It was during Haley's tenure that TSA workers were issued police-like uniforms and badges. Every TSA agent was pulled off the job to undergo two days of training on bomb detection and intelligence. Hawley said it was a way to garner respect from the government, from the public and to remind TSA workers that their job was serious and vital to national security.
To a lot of travelers, the uniform and badge implies that they are related to police. This is what Marshal McClain, head of the LAX airport police union, calls mission creep.
“The Transportation Security officers that were hired do not go through the same stringent academy that a local police officer would do, that a deputy sheriff would do,” McClain said.
Authorities allege accused gunman Paul Ciancia described his intention to harm TSA officers in a letter that was found on him. They say he called them “pig,” a common epithet for police officers.
But TSA officers are not cops. They don’t have guns. They don’t have arrest powers.
But at the public memorial for Gerardo Hernandez, TSA screener Lisandro Jimenez said he and his colleagues have something in common with law enforcement officers.
“We know what it feels like to go to work and not be certain if we will make it back home,” he said. Many TSA officers at the memorial expressed similar sentiments, calling it a sometimes thankless duty.
“There’s a very strong culture at TSA for the fact that these officers are out there on the front lines potentially risking their lives,” said Hawley.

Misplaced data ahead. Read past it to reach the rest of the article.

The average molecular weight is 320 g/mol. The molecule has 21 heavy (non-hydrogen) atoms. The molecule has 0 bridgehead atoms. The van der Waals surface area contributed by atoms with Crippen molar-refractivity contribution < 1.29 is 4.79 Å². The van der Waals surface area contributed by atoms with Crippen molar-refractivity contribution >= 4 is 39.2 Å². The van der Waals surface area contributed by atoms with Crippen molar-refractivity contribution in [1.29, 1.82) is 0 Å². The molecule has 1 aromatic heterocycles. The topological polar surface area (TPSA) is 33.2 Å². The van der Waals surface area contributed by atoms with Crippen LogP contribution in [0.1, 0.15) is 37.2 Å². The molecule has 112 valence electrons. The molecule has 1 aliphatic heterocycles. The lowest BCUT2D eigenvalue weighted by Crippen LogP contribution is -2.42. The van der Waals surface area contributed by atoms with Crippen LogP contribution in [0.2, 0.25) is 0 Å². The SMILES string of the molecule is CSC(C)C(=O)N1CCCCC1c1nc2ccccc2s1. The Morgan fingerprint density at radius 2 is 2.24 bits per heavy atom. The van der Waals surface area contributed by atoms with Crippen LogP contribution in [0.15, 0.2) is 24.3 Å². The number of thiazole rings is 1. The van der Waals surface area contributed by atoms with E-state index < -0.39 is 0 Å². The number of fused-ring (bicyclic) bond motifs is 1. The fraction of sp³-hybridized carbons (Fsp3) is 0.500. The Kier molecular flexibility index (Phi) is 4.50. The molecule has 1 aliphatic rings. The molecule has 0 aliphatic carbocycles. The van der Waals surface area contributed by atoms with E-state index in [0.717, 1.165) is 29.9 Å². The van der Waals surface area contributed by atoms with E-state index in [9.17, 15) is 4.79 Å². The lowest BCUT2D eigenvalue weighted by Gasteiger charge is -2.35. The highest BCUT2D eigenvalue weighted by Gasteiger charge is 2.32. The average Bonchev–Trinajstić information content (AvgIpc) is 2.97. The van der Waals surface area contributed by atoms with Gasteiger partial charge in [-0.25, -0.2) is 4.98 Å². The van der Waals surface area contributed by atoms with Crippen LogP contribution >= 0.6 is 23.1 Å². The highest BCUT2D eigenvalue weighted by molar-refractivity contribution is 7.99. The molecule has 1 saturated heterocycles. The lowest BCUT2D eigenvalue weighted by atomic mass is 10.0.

When TSA officer Gerardo Hernandez's death was characterized as the first TSA officer to die “in the line of duty.” On Internet chat boards and forums, some law enforcement, military and other people debated the “line of duty” reference, a term traditionally used for police and service members who are killed on the job.
“That phrase used to be reserved for folks who died while putting themself in harm's way, as opposed to being in the wrong place at the wrong time,” wrote one person.
Others on the forum argued that there are all types of officers: police officers, probation officers, officers of the court, animal control officers, etc.
Jamaal Whitley, who’s stationed at the Army post Fort Irwin in the high desert of Southern California, said it didn’t bother him much.
“His job is a security job,” he said shugging his shoulders. “So he died doing his duty.”
But the unsettled “line of duty” debate could factor into whether the surviving Hernandez family will receive federal assistance from the Public Safety Officers Benefits Program.
Under this program, the families of any fallen law enforcement officer is eligible to apply for a death benefit claim to help with the loss of income. Survivors are eligible for a one-time payout of $333,604, plus college scholarship money for the surviving children if they qualify and if they attend.
TSA workers are eligible for the same death benefits the survivors of federal employees receive, which are based off a formula on the employee’s monthly salary.
“Sadly, Friday, Nov. 1 marked the first incident where a TSA officer was killed in the line of duty,” TSA spokesperson Ross Feinstein said in a statement. “TSA is working closely with the Hernandez family and DOJ to determine eligibility for funds under the Public Safety Officers Benefits (PSOB) program.”
The PSOB program has awarded federal law enforcement survivor benefits to certain civilians in the past — including those who lost their lives serving as firefighters, chaplains working alongside law enforcement, and Federal Emergency Management Administration workers who died while working in declared disaster zones.
A representative from the PSOB program said the agency is in touch with the TSA regarding the program and how to file a claim for review.